NCPA - National Center for Policy Analysis

The World's Most Expensive Cities

February 12, 2013

Money may make the world go round, but some places spin faster than others. Tokyo, for example, has regained its title as the world's most expensive city in an annual cost-of-living survey released recently by the Economist Intelligence Unit (EIU). It's a familiar, if dubious, distinction for the Japanese capital, which also tops similar recent lists from other groups, says the Fiscal Times.

  • Among U.S. cities, New York and Los Angeles are the most expensive, though Vancouver is still the most expensive location in North America -- 6 percent more expensive than the Big Apple.
  • New York is closing the gap, though, because of a strong dollar and rising costs.
  • In fact, 112 of 131 global cities saw their cost of living fall relative to New York, with costs relative to the Big Apple rising in just 12 of the cities surveyed.
  • Overall, New York rose from 27th to 19th place in the rankings.

What do those rankings really mean, though? As Carl Bialik points out in the Wall Street Journal, the methodology behind such rankings gives them limited usefulness. "Though these rankings usually are reported as if they are universal, they are based on the spending habits of a tiny sliver of the population: expatriates at an executive level who take their spending habits with them around the globe," says Bialik. So while the rankings may help figure out how much globe-trotting executives should be paid when they hop from one continent or city to another, they are far less instructive for locals.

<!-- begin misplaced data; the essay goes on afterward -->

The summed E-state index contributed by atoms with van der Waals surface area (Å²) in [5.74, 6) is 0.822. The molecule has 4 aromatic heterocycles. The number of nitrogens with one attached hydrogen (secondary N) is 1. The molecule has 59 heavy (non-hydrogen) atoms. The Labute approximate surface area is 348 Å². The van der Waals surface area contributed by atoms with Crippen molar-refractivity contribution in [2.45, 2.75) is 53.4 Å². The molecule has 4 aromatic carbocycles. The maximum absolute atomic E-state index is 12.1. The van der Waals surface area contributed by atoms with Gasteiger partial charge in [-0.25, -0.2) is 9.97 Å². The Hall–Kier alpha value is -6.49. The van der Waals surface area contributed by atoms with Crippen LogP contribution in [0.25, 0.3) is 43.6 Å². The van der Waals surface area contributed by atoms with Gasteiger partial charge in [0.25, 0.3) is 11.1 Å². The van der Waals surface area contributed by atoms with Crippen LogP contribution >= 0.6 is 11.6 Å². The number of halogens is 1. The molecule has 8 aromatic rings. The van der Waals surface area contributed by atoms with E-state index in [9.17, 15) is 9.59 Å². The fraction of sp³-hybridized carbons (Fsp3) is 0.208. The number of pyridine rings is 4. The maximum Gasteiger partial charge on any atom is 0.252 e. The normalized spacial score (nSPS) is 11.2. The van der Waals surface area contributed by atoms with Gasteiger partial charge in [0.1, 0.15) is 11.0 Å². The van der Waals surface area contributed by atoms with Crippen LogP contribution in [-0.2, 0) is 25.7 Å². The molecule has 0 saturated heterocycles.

• Caracas, for example, ranks ninth in the EIU survey, but that ranking is skewed by a fixed official exchange rate between the Venezuelan bolívar and the U.S. dollar.
  • For Zurich, currency effects drove expenses down 39 percent relative to New York, dropping the Swiss city from the world's most expensive a year ago to seventh place this year -- even though prices for locals haven't changed much.

The rankings look quite different when local income levels and prices are compared -- in other words, when rankings account for the purchasing power that local wages provide.

  • Mumbai may be the least expensive city in the EIU rankings, but it takes an average of 56 minutes of work to earn enough money to buy a Big Mac, according to a 2012 UBS report.
  • Buying an iPhone 4S would take 338 hours of work in Mumbai, based on the weighted net hourly wage in 15 professions.
  • In New York it takes just 10 minutes to earn enough for a Big Mac and 27.5 hours for an iPhone.
  • Workers in Zurich are able to afford the iPhone the quickest (22 hours of work) while those in Manila would have to put in 435 hours.

Sources: Yuval Rosenberg, "iPhone Index: The World's Most Expensive Cities," Fiscal Times, February 11, 2013. "Worldwide Cost of Living Index 2013," Economist Intelligence Unit, February 2013. "Prices and Earnings," UBS, September 2012.


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